Pilots and Cabin Crew are probably the most visible employees in the sector, but did you know that 2 out of every 3 people employed in this industry actually work in a ground occupation?
Air Traffic Controller, Aircraft Engineer, Aeronautical Inspector and Aeronautical Officer are just some of the many job roles needed to run today's commercial and charter airlines.
The sector also employs aircraft mechanics, service technicians, cargo and baggage handlers, reservation and ticket agents and a wide range of clerical staff.
Passenger numbers through Dublin airport have increased in each of the last seven years, hitting 27.8 million passangers in 2017. This growth is generating significant additional employment.
Road transport includes commercial trucking and road haulage, as well as commuter transport services (Luas, urban / rural bus services, coach and taxi).
The Dublin light rail transit system known as the LUAS, is now over ten years in operation.
Public Transport - The National Transport Authority is responsible for the supply of public transport services in Ireland (Luas, Dublin Bus, Bus Eireann and Iarnród Eireann).
Road haulage is the most common means of transporting freight in Ireland. Trucks - large, medium, and small, thousands of them - are on the move every day of the year.
This creates a large demand for manpower in this area. HGV drivers, mechanics, warehouse workers, and others are part of the Irish truck transportation and warehousing industry. Most work is full-time employment, but good part-time jobs are also available. Wages and benefits vary by the type of transportation system and its location. Only 1% of the truck drivers in Europe are women. Heavy Goods Vehicle (HGV) drivers are often self-employed and contract their services to companies.
How do you become a working member of the road haulage industry?
Transportation employers and haulage companies typically require that driver applicants be at least 18-years of age, have a good driving record, and have the ability to pass a written examination. Government and EU regulations also require most drivers of large trucks to hold a Commercial Driver's License (CDL) from their country of residence. Driver CPC (Certificate of Professional Competence) is now in place across the EU for professional bus and truck drivers.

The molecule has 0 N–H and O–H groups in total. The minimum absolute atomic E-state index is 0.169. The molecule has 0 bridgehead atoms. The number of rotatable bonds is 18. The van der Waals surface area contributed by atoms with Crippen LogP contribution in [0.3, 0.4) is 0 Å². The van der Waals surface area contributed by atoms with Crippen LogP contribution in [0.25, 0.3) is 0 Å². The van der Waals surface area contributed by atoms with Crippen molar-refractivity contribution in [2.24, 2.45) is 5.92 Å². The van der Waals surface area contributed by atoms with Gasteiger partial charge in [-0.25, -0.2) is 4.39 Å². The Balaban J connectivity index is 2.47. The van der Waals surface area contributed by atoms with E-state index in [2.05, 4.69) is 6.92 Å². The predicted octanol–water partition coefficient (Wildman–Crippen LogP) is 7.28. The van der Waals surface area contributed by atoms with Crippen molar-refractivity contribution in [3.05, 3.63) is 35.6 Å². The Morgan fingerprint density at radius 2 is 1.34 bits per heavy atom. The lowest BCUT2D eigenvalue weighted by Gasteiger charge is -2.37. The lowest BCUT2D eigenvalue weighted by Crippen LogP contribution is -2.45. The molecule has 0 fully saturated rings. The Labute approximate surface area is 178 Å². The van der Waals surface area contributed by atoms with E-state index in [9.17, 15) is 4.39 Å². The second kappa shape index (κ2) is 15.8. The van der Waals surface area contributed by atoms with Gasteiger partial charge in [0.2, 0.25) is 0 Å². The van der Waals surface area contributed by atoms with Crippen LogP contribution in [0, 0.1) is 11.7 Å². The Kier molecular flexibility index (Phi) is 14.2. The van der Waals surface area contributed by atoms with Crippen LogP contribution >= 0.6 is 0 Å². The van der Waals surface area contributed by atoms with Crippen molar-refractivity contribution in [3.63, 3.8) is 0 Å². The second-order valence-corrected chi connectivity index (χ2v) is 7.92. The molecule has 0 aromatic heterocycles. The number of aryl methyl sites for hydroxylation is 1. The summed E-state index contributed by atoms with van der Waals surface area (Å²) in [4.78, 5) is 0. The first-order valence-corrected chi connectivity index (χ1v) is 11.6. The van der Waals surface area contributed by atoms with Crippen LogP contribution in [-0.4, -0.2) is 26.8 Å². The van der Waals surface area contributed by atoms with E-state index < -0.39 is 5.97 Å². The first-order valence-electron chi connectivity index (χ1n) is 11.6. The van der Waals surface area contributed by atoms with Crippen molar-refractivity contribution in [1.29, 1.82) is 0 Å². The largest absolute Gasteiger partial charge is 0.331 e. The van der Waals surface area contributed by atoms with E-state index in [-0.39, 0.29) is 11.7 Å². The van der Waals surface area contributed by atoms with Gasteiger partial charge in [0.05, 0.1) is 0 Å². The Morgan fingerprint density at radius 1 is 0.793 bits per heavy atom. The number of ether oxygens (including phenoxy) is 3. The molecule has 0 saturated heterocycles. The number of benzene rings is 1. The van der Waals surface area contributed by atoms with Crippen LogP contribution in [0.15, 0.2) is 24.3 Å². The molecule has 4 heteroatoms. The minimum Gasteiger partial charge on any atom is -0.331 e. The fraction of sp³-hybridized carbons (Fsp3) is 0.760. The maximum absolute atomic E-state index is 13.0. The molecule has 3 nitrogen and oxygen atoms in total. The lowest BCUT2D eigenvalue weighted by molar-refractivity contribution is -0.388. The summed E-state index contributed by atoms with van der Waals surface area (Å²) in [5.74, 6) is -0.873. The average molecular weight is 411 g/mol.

Commuter transport includes such services as the LUAS, the bus service, motor coaches, taxis, and school buses - all require trained, safe, drivers and operators as well as mechanics, dispatchers, and other support staff, to transport adults and children in urban and rural areas.
The Dublin light rail transit system - the LUAS, is run by a private operator through the Railway Procurement Agency (RPA). Occupations with Luas include drivers, engineers, mechanics and inspectors.
Transport employers typically require driver applicants to be at least 18-years of age and have a good driving record. Government regulations may require drivers of multi-passenger vehicles to hold a Commercial Driver's Licence. Driver CPC additionally applies since 2008. While no level of education is specified, the better the persons’ basic communication and numeric skills, the more attractive they are to any potential employer. Self-employment and small businesses are also common is this area.
Rail Transport - For over 100 years railroad transportation has moved both freight and passengers across Ireland. There is only firm in the railway sector in Ireland is Iarnrod Eireann, a subsidiary of CIE, employing 3,800 people.
is responsible for 1% of all freight goods transported in Ireland. Rail freight has been in decline - Iarnród Éireann transports around 570,000 tonnes of freight per year.
There are plans to encourage greater use of rail, as a more sustainable mode of transport. Iarnrod Eireann has an aspiration to grow the rail freight business to represent 4-5% of the total freight market.
Goods transported by rail include raw materials such as ore and zinc, forestry products and consignments associated with the food and drink sector. The skills needed to facilitate this will, in the future, be mostly related to ICT as planning and management activities become increasingly computer-based. Greater use of the rail network and the need for efficiencies to improve intensity of use will in turn, call for greater analytical capabilities from managers and planners.
Iarnrod Eireann are investing heavily in upgrading railway lines in order to bring the rail transport network to international standard. The number expected to travel by rail is expected to rise substantially over the coming years, from 35 million (DART and Suburban rail, 24 million) to 54 million in 2022 (DART and Suburban rail, 36 million).
Careers in Rail Operations (Train drivers and operators; railroad brake, signal, and switch operators); Civil, Electrical and Mechanical Engineering; - are expected to slowly increase over the years ahead as the numbers using the trains expands. Support roles such as Human Resources, Finance, Marketing and I.T. are also available in the sector.